Magazine article Corrections Forum


Magazine article Corrections Forum


Article excerpt

Stearns County Jail in St. Cloud, Minnesota, has the ordinary phone fraud challenges that irritate correctional officials everywhere. Harassment calls, death threats and narcotics deals over the phone are, unfortunately, run-of-the-mill occurrences among the incarcerated.

With upwards of 150 beds, as well as 60 inmates in work release programs who regularly use the phone system for all their calls, many violations are spelled out over the phone here. Jail supervisors monitor the calls inhouse to see who is going to work, says Jeff Pollreis, jail programs and resource coordinator. "We often hear, 'honey, I'm not going to work today. I'll be over in a little while."

County staff also frequently solve cases regarding jail fights. The Dictaphone Freedom digital recorder they use begins recording as soon as the handset is lifted off the hook. This allows you to hear valuable background noise and ambient conversation, Pollreis says, or conversation the caller has before the call is dialed. "It makes a solid case," he maintains.

When time permits the jail also does proactive work, listening for two or three hours to live monitoring via their Malco live monitoring system. Primarily, however, personnel use the digital recorder, which instantly retrieves messages. Listening to audio play-back is easy. It is simply a matter of retrieving calls by scrolling through a list of calls on a monitor in the computer switch room. It is also a snap to sort calls by creating any number of custom filters. For example, you can sort by inmate, PIN, phone number, partial phone number, area code, time, date, etc.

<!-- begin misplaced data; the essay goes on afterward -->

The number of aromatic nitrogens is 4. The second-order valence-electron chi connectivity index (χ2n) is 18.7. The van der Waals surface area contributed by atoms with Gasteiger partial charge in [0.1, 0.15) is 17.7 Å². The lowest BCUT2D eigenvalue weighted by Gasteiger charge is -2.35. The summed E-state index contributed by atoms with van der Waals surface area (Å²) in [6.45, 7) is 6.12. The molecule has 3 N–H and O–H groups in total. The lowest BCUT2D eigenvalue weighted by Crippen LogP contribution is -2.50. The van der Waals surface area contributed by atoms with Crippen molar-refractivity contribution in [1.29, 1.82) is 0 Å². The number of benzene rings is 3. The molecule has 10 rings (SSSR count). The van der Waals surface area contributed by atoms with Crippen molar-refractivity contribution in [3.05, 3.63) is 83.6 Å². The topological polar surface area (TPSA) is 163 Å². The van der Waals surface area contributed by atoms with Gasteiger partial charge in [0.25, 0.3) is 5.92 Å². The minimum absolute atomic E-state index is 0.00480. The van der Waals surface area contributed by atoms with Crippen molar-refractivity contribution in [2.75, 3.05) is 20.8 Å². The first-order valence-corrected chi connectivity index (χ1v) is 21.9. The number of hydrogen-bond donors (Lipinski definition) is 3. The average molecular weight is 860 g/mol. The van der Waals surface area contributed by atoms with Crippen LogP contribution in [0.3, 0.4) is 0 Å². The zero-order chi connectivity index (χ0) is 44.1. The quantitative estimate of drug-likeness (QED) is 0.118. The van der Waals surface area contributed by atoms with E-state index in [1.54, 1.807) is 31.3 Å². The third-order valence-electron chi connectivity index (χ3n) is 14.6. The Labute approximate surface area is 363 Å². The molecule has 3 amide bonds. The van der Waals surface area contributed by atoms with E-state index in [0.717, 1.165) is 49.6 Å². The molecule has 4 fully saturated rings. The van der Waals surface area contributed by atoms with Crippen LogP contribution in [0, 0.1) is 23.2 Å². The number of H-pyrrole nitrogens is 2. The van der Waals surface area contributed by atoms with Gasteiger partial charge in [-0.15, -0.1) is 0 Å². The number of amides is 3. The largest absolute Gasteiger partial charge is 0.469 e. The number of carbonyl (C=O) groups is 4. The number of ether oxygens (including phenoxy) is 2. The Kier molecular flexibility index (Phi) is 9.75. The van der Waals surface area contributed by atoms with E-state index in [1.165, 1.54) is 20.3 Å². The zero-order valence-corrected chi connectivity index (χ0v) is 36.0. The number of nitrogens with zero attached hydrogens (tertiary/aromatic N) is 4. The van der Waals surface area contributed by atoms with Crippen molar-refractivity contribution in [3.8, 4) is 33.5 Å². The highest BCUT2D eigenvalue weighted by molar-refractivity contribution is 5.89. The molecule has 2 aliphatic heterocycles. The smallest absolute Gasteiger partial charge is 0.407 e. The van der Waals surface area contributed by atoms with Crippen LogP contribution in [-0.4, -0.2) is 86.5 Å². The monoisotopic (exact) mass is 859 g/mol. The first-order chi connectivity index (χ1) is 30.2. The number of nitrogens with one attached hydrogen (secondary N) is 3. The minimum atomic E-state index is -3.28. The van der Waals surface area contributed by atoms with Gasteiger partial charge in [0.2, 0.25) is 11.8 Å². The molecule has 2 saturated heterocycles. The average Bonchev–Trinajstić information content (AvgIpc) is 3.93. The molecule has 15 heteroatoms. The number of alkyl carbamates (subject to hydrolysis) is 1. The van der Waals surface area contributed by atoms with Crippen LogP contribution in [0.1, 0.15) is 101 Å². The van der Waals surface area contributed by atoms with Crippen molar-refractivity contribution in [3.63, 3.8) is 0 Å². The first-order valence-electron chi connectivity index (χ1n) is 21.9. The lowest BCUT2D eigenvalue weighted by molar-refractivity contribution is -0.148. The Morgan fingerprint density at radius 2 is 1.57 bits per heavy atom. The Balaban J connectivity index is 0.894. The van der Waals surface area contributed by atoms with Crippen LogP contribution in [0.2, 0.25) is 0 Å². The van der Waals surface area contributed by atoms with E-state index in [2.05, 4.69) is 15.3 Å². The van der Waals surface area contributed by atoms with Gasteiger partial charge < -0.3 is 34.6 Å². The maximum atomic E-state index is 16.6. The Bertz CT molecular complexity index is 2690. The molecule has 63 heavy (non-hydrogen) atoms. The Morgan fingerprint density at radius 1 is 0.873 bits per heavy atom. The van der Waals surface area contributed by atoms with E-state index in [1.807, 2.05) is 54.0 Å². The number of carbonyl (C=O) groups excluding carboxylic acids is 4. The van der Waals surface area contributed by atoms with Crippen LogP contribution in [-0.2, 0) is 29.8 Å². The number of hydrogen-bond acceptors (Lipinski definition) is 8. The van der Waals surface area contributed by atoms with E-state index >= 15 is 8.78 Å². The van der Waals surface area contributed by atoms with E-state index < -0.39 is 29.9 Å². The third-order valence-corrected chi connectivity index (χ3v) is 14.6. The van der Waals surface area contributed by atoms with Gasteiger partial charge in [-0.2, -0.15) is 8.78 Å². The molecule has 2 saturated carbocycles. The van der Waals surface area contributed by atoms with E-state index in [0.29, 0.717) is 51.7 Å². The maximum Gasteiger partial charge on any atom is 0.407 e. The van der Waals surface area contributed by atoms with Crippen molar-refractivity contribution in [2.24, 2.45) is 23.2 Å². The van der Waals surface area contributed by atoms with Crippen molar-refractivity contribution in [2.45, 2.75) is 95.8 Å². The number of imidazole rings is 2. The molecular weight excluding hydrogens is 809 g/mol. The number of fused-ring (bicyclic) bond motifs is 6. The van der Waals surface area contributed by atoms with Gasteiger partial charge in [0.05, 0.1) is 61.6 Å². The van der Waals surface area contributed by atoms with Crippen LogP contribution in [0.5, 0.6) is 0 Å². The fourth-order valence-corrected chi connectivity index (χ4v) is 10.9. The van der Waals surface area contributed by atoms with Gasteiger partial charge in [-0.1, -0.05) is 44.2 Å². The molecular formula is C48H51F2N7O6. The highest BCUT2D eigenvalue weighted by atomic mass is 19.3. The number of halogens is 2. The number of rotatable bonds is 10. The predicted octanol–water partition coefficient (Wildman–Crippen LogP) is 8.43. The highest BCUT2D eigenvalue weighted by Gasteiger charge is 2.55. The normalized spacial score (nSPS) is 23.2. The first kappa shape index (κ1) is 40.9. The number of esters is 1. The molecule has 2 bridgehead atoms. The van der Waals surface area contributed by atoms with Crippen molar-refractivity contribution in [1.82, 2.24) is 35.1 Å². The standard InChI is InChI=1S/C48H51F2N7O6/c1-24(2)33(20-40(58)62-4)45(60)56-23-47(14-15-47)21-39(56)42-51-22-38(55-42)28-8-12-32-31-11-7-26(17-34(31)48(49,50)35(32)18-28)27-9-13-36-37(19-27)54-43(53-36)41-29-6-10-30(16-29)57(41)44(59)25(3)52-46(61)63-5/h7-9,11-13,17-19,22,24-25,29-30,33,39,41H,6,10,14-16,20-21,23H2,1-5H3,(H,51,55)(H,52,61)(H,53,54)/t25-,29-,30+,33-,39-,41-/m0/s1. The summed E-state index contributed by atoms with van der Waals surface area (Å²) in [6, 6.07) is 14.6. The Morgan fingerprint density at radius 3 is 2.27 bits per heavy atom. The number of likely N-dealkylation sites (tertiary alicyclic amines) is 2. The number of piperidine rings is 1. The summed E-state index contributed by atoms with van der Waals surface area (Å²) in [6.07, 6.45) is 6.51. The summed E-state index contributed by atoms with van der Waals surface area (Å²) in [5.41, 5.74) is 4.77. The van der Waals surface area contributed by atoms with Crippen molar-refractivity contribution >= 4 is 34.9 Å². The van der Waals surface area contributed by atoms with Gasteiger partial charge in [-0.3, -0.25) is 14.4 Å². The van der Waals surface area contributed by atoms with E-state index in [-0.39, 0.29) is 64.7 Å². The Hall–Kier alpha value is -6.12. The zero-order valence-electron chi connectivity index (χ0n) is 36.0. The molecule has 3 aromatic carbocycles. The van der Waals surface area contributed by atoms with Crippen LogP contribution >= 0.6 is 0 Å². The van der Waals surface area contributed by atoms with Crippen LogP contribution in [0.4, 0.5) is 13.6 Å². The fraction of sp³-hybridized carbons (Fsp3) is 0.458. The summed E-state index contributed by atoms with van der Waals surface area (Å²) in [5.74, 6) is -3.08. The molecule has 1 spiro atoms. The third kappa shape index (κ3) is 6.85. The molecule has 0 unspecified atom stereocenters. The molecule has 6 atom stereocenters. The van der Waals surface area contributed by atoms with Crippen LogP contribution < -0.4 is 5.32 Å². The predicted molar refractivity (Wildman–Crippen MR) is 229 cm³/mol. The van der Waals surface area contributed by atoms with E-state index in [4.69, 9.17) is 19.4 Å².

Often jail staff subsequently turns this data over to prosecutors and other investigators. For instance, information about drug deals is provided to investigators on a routine basis, says Pollreis. One case that stands out in the five years that the system has been in place are the homicides of two informants that were averted.

While corrections staff live monitored the phone conversation, an offender who was locked up for a drug offense called his girlfriend and told her to order a hit on an informant. Meanwhile he told her he was going to kill a second informant who was with him "inside." At the time, staff monitoring the call could hear him hitting someone. By the time officers could intercede, the second informant was already in the midst of a beating. But in the end, the aggressor was thwarted and prosecuted and his girlfriend also arrested before she could carry out the plan.

Recordings Convict

As those in the field of corrections know, offenders don't stop being a criminal once they are in custody, says Sgt. John Ness, with the Classification Unit of the Alemeda County Sheriff's Department. Being inside, "just facilitates their criminal behavior or businesses." That means they talk and brag on the phone, despite layers of warnings in policy and procedure handbooks, in posted signs and even prerecorded messages as they are making calls. "They tend to blow it off," says Ness. "It's the easiest vehicle to get to the outside."

Located in the San Francisco Bay area, ACSD is the third largest detention facility in the state of California and the fifth largest in the nation, according to Ness. Calls of all 4,000 inmates are recorded, he explains, so as not to discriminate. California laws are very strict about recording, he notes. …

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